For one alternative:
"I know a school for kids ages three to eighteen that doesn’t teach
anybody to read, yet everyone who goes there learns to do it, most very
well. It’s the beautiful Sudbury Valley School, twenty miles west of
Boston in the old Nathaniel Bowditch "cottage" (which looks suspiciously
like a mansion), a place ringed by handsome outbuildings, a private lake,
woods, and acres of magnificent grounds. Sudbury is a private school, but
with a tuition under $4,000 a year it’s considerably cheaper than a seat
in a New York City public school. At Sudbury kids teach themselves to
read; they learn at many different ages, even into the teen years (though
that’s rare). When each kid is ready he or she self-instructs, if such a
formal label isn’t inappropriate for such a natural undertaking. During
this time they are free to request as much adult assistance as needed.
That usually isn’t much. In thirty years of operation, Sudbury has never
had a single kid who didn’t learn to read. All this is aided by a
magnificent school library on open shelves where books are borrowed and
returned on the honor system. About 65 percent of Sudbury kids go on to
good colleges. The place has never seen a case of dyslexia. (That’s not to
say some kids don’t reverse letters and such from time to time, but such
conditions are temporary and self-correcting unless institutionalized into
a disease.) So Sudbury doesn’t even teach reading yet all its kids learn
to read and even like reading. What could be going on there that we don’t
So why build software tools oriented towards schools and a compulsory
"curriculum" if the real goal is helping kids educate themselves and
become productive citizens of the 21st century? Yes, schools could be
made a bit less terrible, but why spend rare philanthropic dollars for
such a meager outcome? Someone like Mark Shuttleworth has so much
potential as an agent of positive change, but it seems like, despite the
fact that his effort will do some small good for some school kids, it is
mostly a non-starter as far as significant change. Of course, this is to
be expected. As Gatto points out in his book:
"Chapter Seventeen -- The Politics Of Schooling -- At the heart of the
durability of mass schooling is a brilliantly designed power fragmentation
system which distributes decision-making so widely among so many warring
interests that large-scale change is impossible without a guidebook. Few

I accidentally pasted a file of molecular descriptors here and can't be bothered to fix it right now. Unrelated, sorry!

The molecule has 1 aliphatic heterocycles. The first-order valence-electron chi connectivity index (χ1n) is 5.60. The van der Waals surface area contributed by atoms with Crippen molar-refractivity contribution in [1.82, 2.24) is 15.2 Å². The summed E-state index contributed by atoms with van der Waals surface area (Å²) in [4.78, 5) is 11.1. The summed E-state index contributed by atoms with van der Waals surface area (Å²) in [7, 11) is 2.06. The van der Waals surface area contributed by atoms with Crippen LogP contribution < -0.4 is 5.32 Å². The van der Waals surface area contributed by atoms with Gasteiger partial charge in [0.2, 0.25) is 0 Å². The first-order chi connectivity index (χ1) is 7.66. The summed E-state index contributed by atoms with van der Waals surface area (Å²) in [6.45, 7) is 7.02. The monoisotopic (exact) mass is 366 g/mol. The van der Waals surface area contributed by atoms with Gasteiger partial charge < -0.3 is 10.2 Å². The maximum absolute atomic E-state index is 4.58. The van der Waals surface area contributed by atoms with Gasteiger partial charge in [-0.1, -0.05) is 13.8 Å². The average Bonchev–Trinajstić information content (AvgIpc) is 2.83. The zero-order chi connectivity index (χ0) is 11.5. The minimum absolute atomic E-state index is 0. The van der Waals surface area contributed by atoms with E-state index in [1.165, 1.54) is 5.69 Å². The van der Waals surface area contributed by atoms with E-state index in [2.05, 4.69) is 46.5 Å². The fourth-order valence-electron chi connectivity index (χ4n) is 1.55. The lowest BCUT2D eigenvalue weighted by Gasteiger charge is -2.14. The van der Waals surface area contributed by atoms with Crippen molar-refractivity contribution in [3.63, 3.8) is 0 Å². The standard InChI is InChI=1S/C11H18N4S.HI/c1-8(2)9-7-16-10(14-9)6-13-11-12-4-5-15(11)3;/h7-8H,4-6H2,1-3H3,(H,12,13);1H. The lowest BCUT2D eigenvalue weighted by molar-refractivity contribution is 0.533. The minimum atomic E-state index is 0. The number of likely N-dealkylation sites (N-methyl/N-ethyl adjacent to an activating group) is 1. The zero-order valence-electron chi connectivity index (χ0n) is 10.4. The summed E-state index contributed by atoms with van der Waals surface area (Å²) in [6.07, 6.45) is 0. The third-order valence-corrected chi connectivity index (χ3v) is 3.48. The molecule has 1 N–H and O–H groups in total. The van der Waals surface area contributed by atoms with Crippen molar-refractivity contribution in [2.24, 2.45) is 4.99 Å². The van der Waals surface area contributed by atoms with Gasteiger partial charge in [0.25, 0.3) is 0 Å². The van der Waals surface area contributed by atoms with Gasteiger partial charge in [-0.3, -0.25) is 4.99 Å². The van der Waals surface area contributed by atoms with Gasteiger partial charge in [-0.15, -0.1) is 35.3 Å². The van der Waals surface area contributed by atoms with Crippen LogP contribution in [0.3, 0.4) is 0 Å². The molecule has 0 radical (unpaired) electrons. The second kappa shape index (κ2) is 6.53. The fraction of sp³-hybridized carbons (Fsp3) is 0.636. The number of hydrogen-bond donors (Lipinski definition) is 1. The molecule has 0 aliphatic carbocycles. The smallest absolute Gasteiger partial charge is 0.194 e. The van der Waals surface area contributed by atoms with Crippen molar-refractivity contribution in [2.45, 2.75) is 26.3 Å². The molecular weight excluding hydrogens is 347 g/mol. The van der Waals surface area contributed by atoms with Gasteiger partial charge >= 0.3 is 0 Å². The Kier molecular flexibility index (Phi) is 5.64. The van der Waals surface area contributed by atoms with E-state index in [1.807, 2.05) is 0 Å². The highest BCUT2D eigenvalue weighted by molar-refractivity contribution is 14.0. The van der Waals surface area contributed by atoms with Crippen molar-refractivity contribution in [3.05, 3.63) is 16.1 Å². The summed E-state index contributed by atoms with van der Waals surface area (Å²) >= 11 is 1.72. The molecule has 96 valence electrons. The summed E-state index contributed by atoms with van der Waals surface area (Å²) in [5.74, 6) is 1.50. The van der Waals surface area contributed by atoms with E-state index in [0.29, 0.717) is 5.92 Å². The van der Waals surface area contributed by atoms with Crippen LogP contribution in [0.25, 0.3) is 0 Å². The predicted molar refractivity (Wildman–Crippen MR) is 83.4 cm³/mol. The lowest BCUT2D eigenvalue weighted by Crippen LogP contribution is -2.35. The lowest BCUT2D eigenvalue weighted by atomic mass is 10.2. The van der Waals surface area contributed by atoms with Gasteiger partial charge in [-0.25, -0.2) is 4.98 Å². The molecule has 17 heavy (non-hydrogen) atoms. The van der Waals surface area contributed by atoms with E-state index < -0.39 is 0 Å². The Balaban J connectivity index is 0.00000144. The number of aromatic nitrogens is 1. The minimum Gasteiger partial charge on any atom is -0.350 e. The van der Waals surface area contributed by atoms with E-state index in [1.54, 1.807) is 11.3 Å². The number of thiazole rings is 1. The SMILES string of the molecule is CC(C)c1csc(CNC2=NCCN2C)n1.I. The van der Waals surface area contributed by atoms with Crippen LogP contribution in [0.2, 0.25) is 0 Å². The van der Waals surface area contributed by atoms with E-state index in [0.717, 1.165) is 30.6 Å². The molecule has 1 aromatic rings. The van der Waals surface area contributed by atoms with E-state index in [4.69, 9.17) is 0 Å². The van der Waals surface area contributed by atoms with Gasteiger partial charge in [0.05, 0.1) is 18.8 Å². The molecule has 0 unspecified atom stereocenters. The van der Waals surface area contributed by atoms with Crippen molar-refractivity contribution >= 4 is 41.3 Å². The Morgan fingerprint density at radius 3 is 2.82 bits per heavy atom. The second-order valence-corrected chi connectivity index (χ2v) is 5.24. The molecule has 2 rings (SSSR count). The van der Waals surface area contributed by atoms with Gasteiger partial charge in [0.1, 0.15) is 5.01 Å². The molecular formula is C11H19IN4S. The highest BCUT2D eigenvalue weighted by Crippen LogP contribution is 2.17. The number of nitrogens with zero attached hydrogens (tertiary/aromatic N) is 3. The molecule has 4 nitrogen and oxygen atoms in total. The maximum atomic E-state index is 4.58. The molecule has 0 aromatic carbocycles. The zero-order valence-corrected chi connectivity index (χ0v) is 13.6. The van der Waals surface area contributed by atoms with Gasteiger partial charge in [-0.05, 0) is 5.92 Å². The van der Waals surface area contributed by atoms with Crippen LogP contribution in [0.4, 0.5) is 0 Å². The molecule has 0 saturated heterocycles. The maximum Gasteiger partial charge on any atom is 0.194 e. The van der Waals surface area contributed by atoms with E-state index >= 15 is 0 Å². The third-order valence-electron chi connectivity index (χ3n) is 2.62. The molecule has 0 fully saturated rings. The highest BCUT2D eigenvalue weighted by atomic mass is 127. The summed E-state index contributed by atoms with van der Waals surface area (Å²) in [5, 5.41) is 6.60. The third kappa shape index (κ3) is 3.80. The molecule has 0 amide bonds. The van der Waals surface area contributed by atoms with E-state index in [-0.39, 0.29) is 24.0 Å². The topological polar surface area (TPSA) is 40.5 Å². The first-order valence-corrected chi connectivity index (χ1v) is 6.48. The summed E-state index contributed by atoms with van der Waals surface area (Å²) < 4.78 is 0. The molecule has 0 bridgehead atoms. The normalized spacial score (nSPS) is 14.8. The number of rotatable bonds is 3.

insiders understand how to steer this ship and the few who do may have
lost the will to control it."
That is the elephant in the educational living room in all its glory.
To be clear, this note isn't meant personally, even though it obviously
hacks at the roots of the notion of a fixed curriculum for kids, and you
personally make such curricula. I have no problems with people writing
good tutorials, or people figuring out useful educational widgets to make,
or people helping other people who spend time around kids learn how to
interact productively with them, or people thinking about what types of
things are useful to learn and laying out interesting paths for kids to
follow at their own choosing. The best part of our garden simulator is
perhaps the help system my wife spent six months writing, which is a
resource for many thousands of people on the web now. If one looks at
writing curricula in that sense, then such aids can be useful. But add
compulsion to any of those notions (even our garden simulator!), and you
get back to the problem we have today with mass compulsory schooling. It
undermines your very own work, by turning your labors of love on curricula
into instruments of torture (boredom is in a sense a form of torture)
wielded by "teachers" who (often unknowingly) teach mainly the seven real
lessons of schooling Gatto outlines instead.
And you don't get someone like Bucky Fuller through conventional
compulsory schooling, and we certainly need more people like him in the
21st century. From:
"Almost no one who has changed our world, has reached his or her new
knowledge through [learning that results because you are forced]. ... To
me, one of the most striking examples of this is Buckminster Fuller. Until
he got glasses in elementary school, he was essentially blind. He
developed his ideas about shape and structure playing with dried peas in
kindergarten." So in that sense, Bucky's poor physical vision protected
him from the compulsory school curriculum that might have ruined his true
Science education in compulsory schools is essentially a machine grinding
out diamonds (PhDs). It is also a failing pyramid scheme, since it
produces more specialists then the world needs, each of which wants to
turn out many more of the same specialist. In the words of the Vice
Provost of Caltech, Dr. David L. Goodstein:
"Science education in America is a mining and sorting operation in which
we seek out diamonds in the rough that can be cut and polished into gems
just like us, the existing scientists, and we discard all the rest. This
system has produced the best scientists in the world, but it is also
responsible for the woeful technical illiteracy of the American workforce.
Furthermore, now that the period of exponential growth is over we find
ourselves with a surplus of gems that we can’t afford. That is why the
Internet crackles with the complaints of young Ph.D.’s who can’t get jobs
doing the research they were trained for."
Mark sets out to do good; my worry is how many Bucky Fullers the
curriculum he plans is about to grind to ruin. Still, his may ruin less of
them then some other worse curricula, but is that the best we can hope
for, to save just a few children from the griding gears of a compulsory
schooling machine? Even in the face of impossible odds against worldwide
compulsory school machinery costing trillions of dollars a year to operate
to keep grinding down most children into dirt (cue Pink Floyd :-),
or as Gatto puts it: "Bianca, You Animal, Shut Up!"
even then, shouldn't we desperately hope for something more? And shouldn't
that desperate hope inform our vision of what truly educational software
and "computer programming for everyone" should be all about?
[*] Too bad Pink Floyd didn't use the word "schooling" instead of
"education" in "Another Brick in The Wall". In that sense, even they
succumbed unwittingly to the evil they try to fight.